Date of Award


Degree Type

Selective Evidence-Based Medicine Review

Degree Name

Master of Science in Health Sciences - Physician Assistant


Physician Assistant Studies

Department Chair

John Cavenagh, MBA, PhD, PA-C


OBJECTIVE: The objective of this selective EBM review is to determine “Is prophylactic oxybutynin safe and effective in reducing the severity of palmar hyperhidrosis in adults?”

STUDY DESIGN: This review is based on two randomized controlled trials (RCTs) and one non-randomized crossover study published in 2008, 2011, and 2012. The studies compared the safety and efficacy of oxybutynin in reducing the severity of palmar hyperhidrosis.

DATA SOURCES: All articles used were published in English, in peer-reviewed journals, and found using PubMed, Ebscohost, and Cochrane Review databases.

OUTCOMES MEASURED: For all studies, the safety and effectiveness of oxybutynin on palmer hyperhidrosis was evaluated using post-treatment clinical questionnaires. For one study, symptom improvement was quantitatively measured using Transepidermal Water Loss (TEWL) measurements pre- and post-treatment.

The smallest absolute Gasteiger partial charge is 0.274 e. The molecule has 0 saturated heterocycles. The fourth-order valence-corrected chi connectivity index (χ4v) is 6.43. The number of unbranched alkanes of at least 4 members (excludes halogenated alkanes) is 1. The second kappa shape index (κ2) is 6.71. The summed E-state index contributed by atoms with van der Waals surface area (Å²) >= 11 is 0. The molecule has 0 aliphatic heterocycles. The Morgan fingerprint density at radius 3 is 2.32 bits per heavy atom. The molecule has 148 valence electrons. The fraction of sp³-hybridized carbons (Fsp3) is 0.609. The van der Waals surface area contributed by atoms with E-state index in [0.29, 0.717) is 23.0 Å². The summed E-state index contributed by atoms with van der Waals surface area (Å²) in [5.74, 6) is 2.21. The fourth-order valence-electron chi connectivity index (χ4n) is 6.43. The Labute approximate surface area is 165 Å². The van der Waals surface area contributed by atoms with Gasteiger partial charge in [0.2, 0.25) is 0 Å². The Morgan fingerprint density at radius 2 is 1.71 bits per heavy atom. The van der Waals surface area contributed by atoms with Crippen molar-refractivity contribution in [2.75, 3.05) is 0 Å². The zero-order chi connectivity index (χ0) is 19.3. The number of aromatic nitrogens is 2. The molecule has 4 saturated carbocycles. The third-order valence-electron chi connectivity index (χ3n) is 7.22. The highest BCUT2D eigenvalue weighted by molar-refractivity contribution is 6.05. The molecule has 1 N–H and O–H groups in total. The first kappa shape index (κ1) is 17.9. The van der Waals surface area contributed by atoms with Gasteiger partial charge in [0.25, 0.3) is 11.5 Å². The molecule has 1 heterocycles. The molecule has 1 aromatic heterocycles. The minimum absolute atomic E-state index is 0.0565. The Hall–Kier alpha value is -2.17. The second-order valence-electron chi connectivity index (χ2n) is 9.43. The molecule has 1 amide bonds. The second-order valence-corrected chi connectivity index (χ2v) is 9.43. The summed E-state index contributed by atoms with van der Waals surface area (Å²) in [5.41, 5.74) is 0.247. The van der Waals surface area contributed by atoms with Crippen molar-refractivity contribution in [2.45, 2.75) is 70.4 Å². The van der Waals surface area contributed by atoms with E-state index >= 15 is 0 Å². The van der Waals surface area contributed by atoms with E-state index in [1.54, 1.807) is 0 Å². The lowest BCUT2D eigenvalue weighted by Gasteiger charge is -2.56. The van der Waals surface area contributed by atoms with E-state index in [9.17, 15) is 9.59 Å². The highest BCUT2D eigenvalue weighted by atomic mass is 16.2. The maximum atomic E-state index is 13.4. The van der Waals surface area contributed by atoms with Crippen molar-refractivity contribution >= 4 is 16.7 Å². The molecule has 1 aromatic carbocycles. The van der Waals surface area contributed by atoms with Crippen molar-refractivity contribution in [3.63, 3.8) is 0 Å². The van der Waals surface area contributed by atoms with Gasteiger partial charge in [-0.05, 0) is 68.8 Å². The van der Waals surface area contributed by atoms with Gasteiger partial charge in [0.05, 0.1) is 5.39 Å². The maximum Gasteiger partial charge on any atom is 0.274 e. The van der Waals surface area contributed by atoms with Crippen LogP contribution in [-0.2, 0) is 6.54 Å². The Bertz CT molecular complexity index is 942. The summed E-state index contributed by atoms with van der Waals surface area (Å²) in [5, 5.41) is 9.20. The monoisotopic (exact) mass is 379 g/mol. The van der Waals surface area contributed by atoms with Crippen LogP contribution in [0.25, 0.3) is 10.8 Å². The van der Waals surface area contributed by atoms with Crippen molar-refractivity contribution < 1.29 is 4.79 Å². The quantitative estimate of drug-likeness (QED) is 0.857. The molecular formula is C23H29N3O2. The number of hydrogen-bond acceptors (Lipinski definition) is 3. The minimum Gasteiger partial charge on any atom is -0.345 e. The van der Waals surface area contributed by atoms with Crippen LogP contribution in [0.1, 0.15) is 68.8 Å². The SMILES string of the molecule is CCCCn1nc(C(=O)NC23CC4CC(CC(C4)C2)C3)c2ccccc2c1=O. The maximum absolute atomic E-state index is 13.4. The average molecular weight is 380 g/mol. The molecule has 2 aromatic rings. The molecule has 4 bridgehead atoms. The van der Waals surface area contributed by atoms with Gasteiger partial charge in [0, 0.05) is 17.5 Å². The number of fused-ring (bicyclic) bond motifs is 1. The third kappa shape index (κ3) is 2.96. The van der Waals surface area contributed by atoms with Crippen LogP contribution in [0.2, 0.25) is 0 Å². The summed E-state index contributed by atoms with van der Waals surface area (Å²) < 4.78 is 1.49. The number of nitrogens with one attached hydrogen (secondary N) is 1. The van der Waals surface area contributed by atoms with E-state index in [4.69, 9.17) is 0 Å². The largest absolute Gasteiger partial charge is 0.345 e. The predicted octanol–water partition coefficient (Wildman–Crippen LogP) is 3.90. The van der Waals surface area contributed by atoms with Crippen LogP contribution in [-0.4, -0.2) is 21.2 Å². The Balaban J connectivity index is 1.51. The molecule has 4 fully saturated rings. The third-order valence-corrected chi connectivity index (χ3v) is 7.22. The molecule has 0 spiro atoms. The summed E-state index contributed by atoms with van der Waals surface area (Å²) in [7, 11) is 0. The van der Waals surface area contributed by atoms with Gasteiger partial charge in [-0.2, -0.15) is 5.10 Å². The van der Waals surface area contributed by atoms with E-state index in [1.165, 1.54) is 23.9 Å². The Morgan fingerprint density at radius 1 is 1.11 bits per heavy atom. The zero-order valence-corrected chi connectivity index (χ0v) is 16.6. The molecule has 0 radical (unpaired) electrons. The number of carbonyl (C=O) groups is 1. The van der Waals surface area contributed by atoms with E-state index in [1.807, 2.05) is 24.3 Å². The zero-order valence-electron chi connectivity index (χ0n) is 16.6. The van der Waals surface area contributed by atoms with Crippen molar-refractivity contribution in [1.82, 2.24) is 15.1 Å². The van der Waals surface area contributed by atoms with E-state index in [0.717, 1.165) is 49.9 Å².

RESULTS: Van Houte et al. (2008) found no statistical significance (p > 0.05) in effectiveness of sweat inhibition with oxybutynin at doses of 7.5 mg and 15 mg per day. Conversely, the Wolosker et al. studies (2011, 2012) saw statistically significant improvement (>80% of participants) in palmar hyperhidrosis symptoms (sudoresis) with the administration of oxybutynin at doses of 10 mg per day. None of the studies reported worsening symptoms with treatment. Noted side effects primarily included dry mouth, in which moderate to severe cases were reported in 34.8%-48.1% of participants. Despite the prevalence of dry mouth, it was not found to be an impeding factor in the use of oxybutynin for palmar hyperhidrosis.

CONCLUSIONS: Results of two of the three studies demonstrate that 10 mg of daily oxybutynin is safe and effective in the prophylactic management of palmar hyperhidrosis in those diagnosed with generalized hyperhidrosis (GH). Further comparative studies are warranted to investigate whether the long-term use of oxybutynin results in continued symptom improvement or tachyphylaxis.